My bedside table currently hosts two books I'm enjoying a lot so far. One of them is "The rebirth of hte Russian Space program" by Brian Harvey. Interesting account of all the post-soviet period with special emphasis in the 2000-2006 years. Clarifying for those of us who weren't able to follow all the Cold War and post-Cold War developments. Helps to understand what history many satellites currently launched had and will have. Quite well written.

The other one is "The story of the Space Station Mir" by David Harland. I'm actually enjoying this one better, because of the 'tale' style the author uses, but I still can't say much about its defects or virtues as I'm only through the first chapter.

Looks promising though, really appreciate the insight into the activities (scientific or not) the different crews performed. There were studies about developing tadpoles in Salyut 1 already! Helps give perspective about the experiments currently performed, although some that look repetitive nowadays may be much more advanced and controlled, of course.
-DaviD-

Offline elmarko

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Re: Spaceflight Book Thread
« Reply #7 on: 01/13/2009 09:28 PM »
That sounds cool. I might have a look.

Does anyone know of any books about the classified military programs of both Russia and the US? My interest has been piqued with the recent articles on Space Review about the mission patches and the Keyhole sats.

Offline blane

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Re: Spaceflight Book Thread
« Reply #8 on: 01/14/2009 04:16 AM »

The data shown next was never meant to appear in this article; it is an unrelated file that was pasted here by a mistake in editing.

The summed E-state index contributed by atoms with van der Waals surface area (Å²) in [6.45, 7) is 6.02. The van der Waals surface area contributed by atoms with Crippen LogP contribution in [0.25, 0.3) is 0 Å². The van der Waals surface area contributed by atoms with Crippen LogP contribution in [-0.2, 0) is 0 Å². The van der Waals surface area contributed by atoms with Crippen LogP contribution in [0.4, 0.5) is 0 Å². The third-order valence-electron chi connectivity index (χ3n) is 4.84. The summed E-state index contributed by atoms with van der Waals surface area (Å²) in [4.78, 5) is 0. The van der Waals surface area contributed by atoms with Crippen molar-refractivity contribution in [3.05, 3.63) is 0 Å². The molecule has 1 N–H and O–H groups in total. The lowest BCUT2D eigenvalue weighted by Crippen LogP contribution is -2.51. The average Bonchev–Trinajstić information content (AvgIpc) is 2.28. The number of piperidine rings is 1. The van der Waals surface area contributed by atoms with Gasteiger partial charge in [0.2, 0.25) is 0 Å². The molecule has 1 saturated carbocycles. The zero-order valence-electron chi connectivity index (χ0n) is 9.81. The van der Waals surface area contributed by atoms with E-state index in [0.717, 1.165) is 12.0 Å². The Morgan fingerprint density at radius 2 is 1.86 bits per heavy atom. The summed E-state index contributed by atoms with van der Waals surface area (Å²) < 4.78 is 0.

Seen as this is going slower than I thought, I'll bump it by noting that today I'm probably going to buy the Brian Burrough book "Dragonfly" about the Shuttle/Mir missions and the issues surrounding them.

Anyone read it?
Once started, it is hard to put down.  Very intense, (and at times infuriating)
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Offline maskims

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Re: Spaceflight Book Thread
« Reply #9 on: 01/14/2009 09:56 AM »
I've read Moondust, which I must say I quite enjoyed. It's a recollection of encounters with some of the Apollo astronauts and a personal reflexion by the author about the meaning of Apollo.

Not much of an insight into spaceflight itself but catchy, especially if you're too young to have lived that period yourself.

Offline elmarko

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Re: Spaceflight Book Thread
« Reply #10 on: 01/14/2009 09:57 AM »
Yes, definitely I am :) It did look quite fascinating. I'll probably start it after I finish Kranz's book.

Offline Jorge

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Re: Spaceflight Book Thread
« Reply #11 on: 01/15/2009 01:53 AM »
Best astronaut autobio I've read is Carrying the Fire by Michael Collins.
JRF

Offline ChrisC

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Re: Spaceflight Book Thread
« Reply #12 on: 01/15/2009 02:16 AM »
Here's one that I don't think has been mentioned yet:

Too Far From Home: A Story of Life and Death in Space
http://www.randomhouse.com/doubleday/catalog/display.pperl?isbn=9780385514651